The Israeli military said its troops conducted temporary raids into Gaza on Friday to battle militants and hunted for traces of some 150 people — including men, women and children — who were abducted during Hamas’ shocking Oct. 7 assault on southern Israel.
The Gaza Health Ministry said Saturday that over 2,200 people have been killed in the territory, including 724 children and 458 women. The Hamas assault killed more than 1,300 people on the Israeli side, most of them civilians, and roughly 1,500 Hamas militants died were killed during the fighting, the Israeli government said.
Egyptian officials said the southern Rafah crossing would open later Saturday for the first time in days to allow foreigners out. One official said both Israel and Palestinian militant groups had agreed to facilitate the departures and that talks were still underway about getting aid into Gaza through the same crossing. The officials were not authorized to brief journalists and spoke on condition of anonymity.
Fearing a mass exodus of Palestinians, Egyptian authorities erected “temporary” blast walls on Egypt’s side of the crossing, which has been closed for days because of Israeli airstrikes, two Egyptian officials said on condition of anonymity because they were not authorized to brief the media.
Israel’s raids into Gaza on Friday were the first acknowledgment that Israeli troops had entered the territory since the military began its round-the-clock bombardment in retaliation for the Hamas massacre. Palestinian militants have fired more than 5,500 rockets into Israel since the fighting erupted, the Israeli military said.
Israel has called up some 360,000 military reserves and massed troops and tanks along the border with Gaza. A ground assault in densely populated Gaza would likely bring even higher casualties on both sides in brutal house-to-house fighting.
US Secretary of State Antony Blinken met with Saudi Arabian Foreign Minister Faisal bin Farhan in Riyadh on Saturday, and both called for Israel to protect civilians in Gaza.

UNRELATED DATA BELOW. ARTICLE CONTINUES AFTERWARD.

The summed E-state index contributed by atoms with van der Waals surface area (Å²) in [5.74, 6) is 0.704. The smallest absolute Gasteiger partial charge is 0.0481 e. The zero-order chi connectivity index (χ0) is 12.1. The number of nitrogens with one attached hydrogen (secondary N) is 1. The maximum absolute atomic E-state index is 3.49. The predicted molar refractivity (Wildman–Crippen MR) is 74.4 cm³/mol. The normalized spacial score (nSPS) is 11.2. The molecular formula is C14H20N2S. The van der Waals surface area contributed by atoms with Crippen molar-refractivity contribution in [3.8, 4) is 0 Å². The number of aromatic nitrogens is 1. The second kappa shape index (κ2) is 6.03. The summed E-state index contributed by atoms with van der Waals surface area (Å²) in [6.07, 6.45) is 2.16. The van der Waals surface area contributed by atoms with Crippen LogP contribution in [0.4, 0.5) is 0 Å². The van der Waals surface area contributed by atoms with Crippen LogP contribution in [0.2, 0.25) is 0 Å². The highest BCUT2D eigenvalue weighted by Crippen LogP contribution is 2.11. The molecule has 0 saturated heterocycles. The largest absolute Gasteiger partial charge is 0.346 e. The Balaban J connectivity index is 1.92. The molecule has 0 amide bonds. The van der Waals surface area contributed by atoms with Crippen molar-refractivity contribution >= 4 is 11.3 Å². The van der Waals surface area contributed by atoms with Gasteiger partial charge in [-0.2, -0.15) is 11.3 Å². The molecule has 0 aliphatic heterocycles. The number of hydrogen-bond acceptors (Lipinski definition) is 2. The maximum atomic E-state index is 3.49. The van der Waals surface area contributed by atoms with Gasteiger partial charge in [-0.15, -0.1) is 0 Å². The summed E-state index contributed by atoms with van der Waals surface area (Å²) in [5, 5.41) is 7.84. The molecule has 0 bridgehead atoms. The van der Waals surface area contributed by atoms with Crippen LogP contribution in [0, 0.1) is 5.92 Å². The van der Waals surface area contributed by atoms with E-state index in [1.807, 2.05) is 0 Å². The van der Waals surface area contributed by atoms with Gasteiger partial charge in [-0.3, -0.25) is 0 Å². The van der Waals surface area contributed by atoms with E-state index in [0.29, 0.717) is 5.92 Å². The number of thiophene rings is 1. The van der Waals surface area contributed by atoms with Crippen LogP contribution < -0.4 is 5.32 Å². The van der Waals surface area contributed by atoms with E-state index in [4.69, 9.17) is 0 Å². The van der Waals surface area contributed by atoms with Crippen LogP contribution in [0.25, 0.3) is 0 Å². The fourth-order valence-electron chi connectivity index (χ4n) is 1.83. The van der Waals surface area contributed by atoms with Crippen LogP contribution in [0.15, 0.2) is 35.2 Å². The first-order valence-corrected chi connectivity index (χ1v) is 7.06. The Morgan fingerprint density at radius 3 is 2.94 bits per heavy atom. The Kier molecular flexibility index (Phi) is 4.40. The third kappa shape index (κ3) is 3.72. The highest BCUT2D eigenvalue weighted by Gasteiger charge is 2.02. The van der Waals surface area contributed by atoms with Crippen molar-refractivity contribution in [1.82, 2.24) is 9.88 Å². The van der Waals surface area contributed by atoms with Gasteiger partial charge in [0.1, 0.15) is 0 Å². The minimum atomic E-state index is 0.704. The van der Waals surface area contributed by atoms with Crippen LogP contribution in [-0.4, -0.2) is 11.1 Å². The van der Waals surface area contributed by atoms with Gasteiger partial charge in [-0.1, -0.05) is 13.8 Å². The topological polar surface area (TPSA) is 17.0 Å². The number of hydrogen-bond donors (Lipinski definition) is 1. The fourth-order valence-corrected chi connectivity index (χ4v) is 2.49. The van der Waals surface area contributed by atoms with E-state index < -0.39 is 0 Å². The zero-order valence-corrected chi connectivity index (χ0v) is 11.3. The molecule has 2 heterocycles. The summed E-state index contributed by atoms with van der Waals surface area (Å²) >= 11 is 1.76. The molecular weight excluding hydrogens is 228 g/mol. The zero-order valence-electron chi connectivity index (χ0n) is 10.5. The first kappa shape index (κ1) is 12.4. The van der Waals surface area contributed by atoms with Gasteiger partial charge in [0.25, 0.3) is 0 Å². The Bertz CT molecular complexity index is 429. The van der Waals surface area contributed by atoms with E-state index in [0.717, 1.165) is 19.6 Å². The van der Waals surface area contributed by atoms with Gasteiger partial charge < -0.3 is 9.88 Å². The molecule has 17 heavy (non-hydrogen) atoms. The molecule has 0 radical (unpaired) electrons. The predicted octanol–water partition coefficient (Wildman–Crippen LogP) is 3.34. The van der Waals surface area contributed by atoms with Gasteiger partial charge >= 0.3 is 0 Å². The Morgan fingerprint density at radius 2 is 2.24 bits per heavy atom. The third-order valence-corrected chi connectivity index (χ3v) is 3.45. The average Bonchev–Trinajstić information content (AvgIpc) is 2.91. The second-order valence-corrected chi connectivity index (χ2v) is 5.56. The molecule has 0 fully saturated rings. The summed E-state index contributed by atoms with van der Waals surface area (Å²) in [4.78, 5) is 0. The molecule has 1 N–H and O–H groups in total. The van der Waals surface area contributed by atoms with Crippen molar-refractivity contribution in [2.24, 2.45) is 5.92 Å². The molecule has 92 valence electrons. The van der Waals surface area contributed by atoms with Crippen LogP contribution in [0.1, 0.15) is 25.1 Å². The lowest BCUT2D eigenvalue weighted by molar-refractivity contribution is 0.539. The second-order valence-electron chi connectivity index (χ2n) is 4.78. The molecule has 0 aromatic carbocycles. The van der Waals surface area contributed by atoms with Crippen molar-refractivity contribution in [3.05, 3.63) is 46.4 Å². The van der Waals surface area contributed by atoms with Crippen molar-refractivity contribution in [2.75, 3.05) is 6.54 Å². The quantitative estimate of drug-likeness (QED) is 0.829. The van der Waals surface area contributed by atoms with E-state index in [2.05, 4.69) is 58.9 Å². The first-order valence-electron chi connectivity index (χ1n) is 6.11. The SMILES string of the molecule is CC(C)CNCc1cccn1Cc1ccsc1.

“As Israel pursues its legitimate right to defend its people and to trying to ensure that this never happens again, it is vitally important that all of us look out for for civilians, and we’re working together to do exactly that,” Blinken said.
Hamas said Israel’s airstrikes killed 22 hostages, including foreigners. It did not provide their nationalities. The Israeli military denied the claim. Hamas and other Palestinian militants hope to trade the hostages for thousands of Palestinians held in Israeli prisons.
In the occupied West Bank, the Palestinian Health Ministry says 53 Palestinians have been killed since the start of the war, including 16 on Friday. The UN says attacks by Israeli settlers have surged there since the Hamas assault.
The US and Israel’s other allies have pledged ironclad support for the war on Hamas. The European Union’s foreign policy chief, however, said Saturday that the Israeli military needed to give people more time to leave northern Gaza.
Josep Borrell welcomed the evacuation order but said, “You cannot move such a volume of people in (a) short period of time,” noting a lack of shelters and transportation.
Gaza’s Health Ministry said it was impossible to safely transport the wounded from hospitals already dealing with high numbers of dead and injured.
Patients and personnel from the Al Awda Hospital in Gaza’s far north spent part of their night in the street “with bombs landing in close proximity,” the medical aid group Doctors Without Borders said.
Scott Hamilton, a spokesperson for the aid group, said some of the medical staff and all patients were moved to another location, “but the situation remains extremely complicated and chaotic.”
Hamas’ media office said airstrikes hit cars in three locations as they headed south from Gaza City, killing 70 people. There was no comment from the Israeli military.
More than half of the Palestinians in Gaza are descendants of refugees from the 1948 war surrounding Israel’s creation, when hundreds of thousands fled or were expelled from what is now Israel. Many feared a second expulsion, this time to Egypt’s Sinai Peninsula.